Under shear stress, 36 ± 6% of control cells translocated over 50 μm. This was also significantly increased by RhoA and Rho-kinase inhibitors (P < 0.01). Cell displacement in cells expressing N17Rac1 (P < 0.01), N17Cdc42, or treated with ML-7 or LY294002 (P < 0.05) was lower than in untreated cells both in static conditions and under shear stress, reflecting the reduction in cell speed (Fig. 8, B and C).
Inhibition of Rho/Rho-kinase has been shown to reduce tail detachment in a number of cell types (Alblas et al., 2001; Swetman et al., 2002). Similarly, we observed by video time-lapse microscopy that Y-27632 inhibited tail detachment in HUVECs exposed to shear stress, resulting in a transient elongation of cells when the tail remained attached and the front of the cell continued to extend (unpublished data). This behavior could contribute to the increased cell displacement as the cells expressing N19RhoA or preincubated with Y-27632 turned (changed direction) significantly less than control cells (Fig. 8 A).
We have observed that shear stress–induced polarization and migration of endothelial cells requires the coordinated actions of RhoA, Rac1, and Cdc42. Shear stress initially activates RhoA, leading to stress fiber formation and cell contraction. Subsequently, cells respread and elongate, and this is dependent on Rac and Cdc42. Cells align and migrate in the direction of shear stress, and this polarization requires Rac and Rho. PI3Ks and Cdc42 contribute to cell migration speed but not to cell alignment, in contrast to their roles in cell polarization in other cell types.
Rho is a key regulator of shear-induced remodeling of endothelial cell shape and movement
To migrate in the direction of flow, randomly oriented cells have to change their polarity. To do this, cells could turn as they migrate. However, our results suggest that shear stress–induced cell reorientation is achieved first by early cell contraction mediated by Rho, leading to cell depolarization, and then by extension of new lamellipodia in the direction of flow. This two-stage mechanism for reorienting cells may be more efficient than turning for relatively slow-moving cells. The activation of RhoA is very transient after application of shear stress, returning to control levels by 10 min. This may explain why it was not observed in a previous paper on shear stress–induced changes in RhoA activity in confluent bovine aortic endothelial cells (Tzima et al., 2001). In addition, higher levels of shear stress were used by Tzima et al. (2001), and this could affect the timing of changes in RhoA activity.
The early requirement for Rho to induce cell contraction could explain why inhibition of Rho also prevents subsequent cell alignment in the direction of flow. However, although RhoA activity falls rapidly after the initial peak, it gradually increases over time, which is consistent with RhoA playing a long-term role in shear stress sensing. Indeed, it is known that Rho is important for sensing mechanical stress (Geiger and Bershadsky, 2001), thus, it is probable that Rho is involved in sensing and/or signaling shear stress at the back of the cell. Interestingly, although Rho is required for shear stress–induced cell polarization, it does not affect migration speed and, in fact, negatively regulates cell displacement. The contribution of RhoA/Rho-kinase to cell migration speed depends on cell type and conditions. Models for cell migration propose that RhoA and Rho-kinase act both by increasing cell body contractility and by stimulating tail detachment (Cox and Huttenlocher, 1998, Ridley, 2001a). Inhibition of RhoA/Rho-kinase in neutrophils and monocytes results in an inhibition of tail detachment and, as a result, inhibition of transendothelial migration (Alblas et al., 2001; Worthylake et al., 2001). Similarly, we observed that Y-27632 reduced tail detachment (unpublished data) but this did not affect the migration speed of endothelial cells, presumably because tail detachment is not the rate-limiting step for endothelial cell migration. On the other hand, inhibition of RhoA/Rho-kinase can promote cell motility in other cell types (Sahai et al., 2001; Chang et al., 2002; Chen et al., 2002). In reality, the balance between Rho signaling and other pathways regulating cell migration is likely to determine to what extent inhibiting Rho/Rho-kinase affects cell migration.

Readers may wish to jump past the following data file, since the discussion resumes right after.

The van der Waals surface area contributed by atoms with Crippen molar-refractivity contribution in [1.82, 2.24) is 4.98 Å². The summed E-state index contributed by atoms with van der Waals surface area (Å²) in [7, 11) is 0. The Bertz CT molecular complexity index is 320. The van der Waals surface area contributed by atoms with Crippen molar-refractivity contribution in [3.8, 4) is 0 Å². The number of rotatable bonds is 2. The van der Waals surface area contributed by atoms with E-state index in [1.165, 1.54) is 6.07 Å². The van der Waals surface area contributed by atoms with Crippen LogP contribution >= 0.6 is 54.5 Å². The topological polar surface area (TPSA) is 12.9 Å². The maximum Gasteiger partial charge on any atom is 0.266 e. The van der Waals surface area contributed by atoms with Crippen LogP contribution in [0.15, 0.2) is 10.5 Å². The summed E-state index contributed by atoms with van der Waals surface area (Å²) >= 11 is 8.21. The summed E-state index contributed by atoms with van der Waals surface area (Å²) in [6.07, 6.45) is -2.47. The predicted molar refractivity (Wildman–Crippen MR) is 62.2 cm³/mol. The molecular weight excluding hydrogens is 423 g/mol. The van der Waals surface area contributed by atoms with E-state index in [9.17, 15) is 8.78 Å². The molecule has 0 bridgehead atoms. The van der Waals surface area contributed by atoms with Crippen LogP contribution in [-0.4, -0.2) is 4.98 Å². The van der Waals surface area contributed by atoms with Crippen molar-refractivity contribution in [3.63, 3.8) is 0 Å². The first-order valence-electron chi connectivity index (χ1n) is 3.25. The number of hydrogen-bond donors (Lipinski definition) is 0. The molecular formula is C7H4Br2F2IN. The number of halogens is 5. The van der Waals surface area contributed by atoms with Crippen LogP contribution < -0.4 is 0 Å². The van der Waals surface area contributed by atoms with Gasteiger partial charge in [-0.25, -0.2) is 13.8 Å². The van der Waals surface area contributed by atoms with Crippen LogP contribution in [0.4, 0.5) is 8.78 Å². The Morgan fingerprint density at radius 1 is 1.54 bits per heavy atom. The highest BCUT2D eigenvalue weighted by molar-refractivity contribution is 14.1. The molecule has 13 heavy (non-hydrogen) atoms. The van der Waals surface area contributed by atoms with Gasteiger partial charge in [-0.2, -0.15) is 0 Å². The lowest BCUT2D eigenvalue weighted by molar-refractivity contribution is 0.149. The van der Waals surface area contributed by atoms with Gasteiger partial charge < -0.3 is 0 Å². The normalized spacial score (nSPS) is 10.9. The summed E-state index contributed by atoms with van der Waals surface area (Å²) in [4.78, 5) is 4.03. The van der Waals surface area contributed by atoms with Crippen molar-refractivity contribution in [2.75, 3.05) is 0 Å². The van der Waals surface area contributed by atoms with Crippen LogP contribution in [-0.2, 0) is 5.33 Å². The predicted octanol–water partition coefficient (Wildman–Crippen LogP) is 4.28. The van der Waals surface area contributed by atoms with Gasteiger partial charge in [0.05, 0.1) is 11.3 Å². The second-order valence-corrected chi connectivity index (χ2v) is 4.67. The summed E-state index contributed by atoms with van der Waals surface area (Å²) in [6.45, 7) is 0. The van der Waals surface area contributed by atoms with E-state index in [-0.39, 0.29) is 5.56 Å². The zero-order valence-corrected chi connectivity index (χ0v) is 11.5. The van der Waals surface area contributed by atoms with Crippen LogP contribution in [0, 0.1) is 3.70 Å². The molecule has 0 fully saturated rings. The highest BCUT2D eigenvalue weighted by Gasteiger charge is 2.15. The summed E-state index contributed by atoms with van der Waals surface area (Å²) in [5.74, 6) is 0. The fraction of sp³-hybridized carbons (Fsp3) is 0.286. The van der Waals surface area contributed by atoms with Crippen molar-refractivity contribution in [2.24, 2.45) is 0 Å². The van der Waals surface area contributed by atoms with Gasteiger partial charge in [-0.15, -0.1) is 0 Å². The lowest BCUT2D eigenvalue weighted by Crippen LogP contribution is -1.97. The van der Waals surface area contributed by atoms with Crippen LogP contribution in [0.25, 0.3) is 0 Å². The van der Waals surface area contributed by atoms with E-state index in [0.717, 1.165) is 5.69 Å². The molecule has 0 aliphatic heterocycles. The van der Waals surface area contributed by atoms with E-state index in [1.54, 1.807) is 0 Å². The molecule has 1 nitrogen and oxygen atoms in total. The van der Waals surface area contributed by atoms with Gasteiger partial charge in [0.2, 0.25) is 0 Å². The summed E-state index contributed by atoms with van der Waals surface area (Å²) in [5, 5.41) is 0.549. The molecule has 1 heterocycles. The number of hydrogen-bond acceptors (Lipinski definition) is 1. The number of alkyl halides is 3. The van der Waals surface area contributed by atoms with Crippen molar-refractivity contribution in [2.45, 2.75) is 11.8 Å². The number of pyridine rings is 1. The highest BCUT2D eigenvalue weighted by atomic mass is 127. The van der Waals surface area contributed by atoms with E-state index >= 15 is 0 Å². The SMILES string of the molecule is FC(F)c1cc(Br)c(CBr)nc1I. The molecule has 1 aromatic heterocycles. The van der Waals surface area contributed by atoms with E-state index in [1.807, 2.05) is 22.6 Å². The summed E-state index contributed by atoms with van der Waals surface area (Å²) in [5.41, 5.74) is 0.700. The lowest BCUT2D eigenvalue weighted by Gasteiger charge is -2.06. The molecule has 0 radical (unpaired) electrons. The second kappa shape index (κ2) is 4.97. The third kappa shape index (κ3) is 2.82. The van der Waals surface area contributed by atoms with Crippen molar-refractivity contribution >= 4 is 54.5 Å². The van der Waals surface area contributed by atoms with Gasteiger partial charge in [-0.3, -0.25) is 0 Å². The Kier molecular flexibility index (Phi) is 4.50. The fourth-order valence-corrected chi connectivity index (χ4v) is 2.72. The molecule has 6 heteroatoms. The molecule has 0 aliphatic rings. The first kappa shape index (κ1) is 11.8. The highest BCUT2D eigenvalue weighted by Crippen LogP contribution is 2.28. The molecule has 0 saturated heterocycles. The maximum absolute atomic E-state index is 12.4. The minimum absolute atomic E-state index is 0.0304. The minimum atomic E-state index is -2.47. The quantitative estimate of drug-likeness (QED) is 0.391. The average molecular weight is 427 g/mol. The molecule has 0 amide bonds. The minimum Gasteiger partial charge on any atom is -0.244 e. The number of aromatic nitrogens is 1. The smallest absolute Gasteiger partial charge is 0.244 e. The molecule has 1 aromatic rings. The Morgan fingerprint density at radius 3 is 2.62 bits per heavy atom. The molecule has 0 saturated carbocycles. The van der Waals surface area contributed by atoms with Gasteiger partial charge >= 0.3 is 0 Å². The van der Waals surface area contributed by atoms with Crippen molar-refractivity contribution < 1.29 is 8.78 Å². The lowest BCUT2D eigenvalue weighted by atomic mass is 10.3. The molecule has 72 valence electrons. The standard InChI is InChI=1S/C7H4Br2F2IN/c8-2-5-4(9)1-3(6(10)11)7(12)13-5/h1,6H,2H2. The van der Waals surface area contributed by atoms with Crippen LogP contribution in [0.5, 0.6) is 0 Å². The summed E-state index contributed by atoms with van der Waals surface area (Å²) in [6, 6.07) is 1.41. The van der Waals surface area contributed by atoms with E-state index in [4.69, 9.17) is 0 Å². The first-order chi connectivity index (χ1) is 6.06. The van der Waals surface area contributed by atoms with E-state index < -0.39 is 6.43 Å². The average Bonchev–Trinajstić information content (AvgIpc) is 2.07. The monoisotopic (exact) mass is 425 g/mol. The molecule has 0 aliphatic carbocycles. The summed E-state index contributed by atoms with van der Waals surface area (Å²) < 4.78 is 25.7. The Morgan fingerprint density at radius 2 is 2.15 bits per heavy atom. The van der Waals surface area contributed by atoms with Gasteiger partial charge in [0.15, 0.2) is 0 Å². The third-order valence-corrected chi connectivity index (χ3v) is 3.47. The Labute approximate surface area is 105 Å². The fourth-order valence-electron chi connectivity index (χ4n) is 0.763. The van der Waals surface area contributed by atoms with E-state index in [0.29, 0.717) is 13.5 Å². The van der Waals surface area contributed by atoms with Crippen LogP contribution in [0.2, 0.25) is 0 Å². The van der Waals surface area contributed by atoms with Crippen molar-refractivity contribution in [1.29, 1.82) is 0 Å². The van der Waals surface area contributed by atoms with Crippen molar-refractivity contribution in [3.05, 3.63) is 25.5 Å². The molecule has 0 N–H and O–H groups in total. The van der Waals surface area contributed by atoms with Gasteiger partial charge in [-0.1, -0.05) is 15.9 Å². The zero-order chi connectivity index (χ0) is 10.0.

In contrast to Y-27632, the MLCK inhibitor ML-7 reduced lamellipodium extension, cell spreading, and the speed of cell movement. Therefore, its effects were more similar to inhibition of Rac than Rho/Rho-kinase, and probably reflect the known role of myosin IIb in lamellipodial protrusion (Diefenbach et al., 2002). Similarly, Katoh et al. (2001) have shown that in fibroblasts, ML-7 reduces cell ruffling, inhibits formation of peripheral stress fibers, and reduces cell spreading, whereas Y-27632 inhibited formation of central stress fibers but did not affect ruffling or cell spreading. In addition, MLCK and Rho-kinase play distinct roles in spatial regulation of MLC phosphorylation: Rho-kinase promotes MLC phosphorylation in the center of the cell, whereas MLCK regulates MLC phosphorylation at the cell periphery (Totsukawa et al., 2000). This difference could also contribute to the distinct effects of Y-27632 and ML-7 on endothelial responses to shear stress.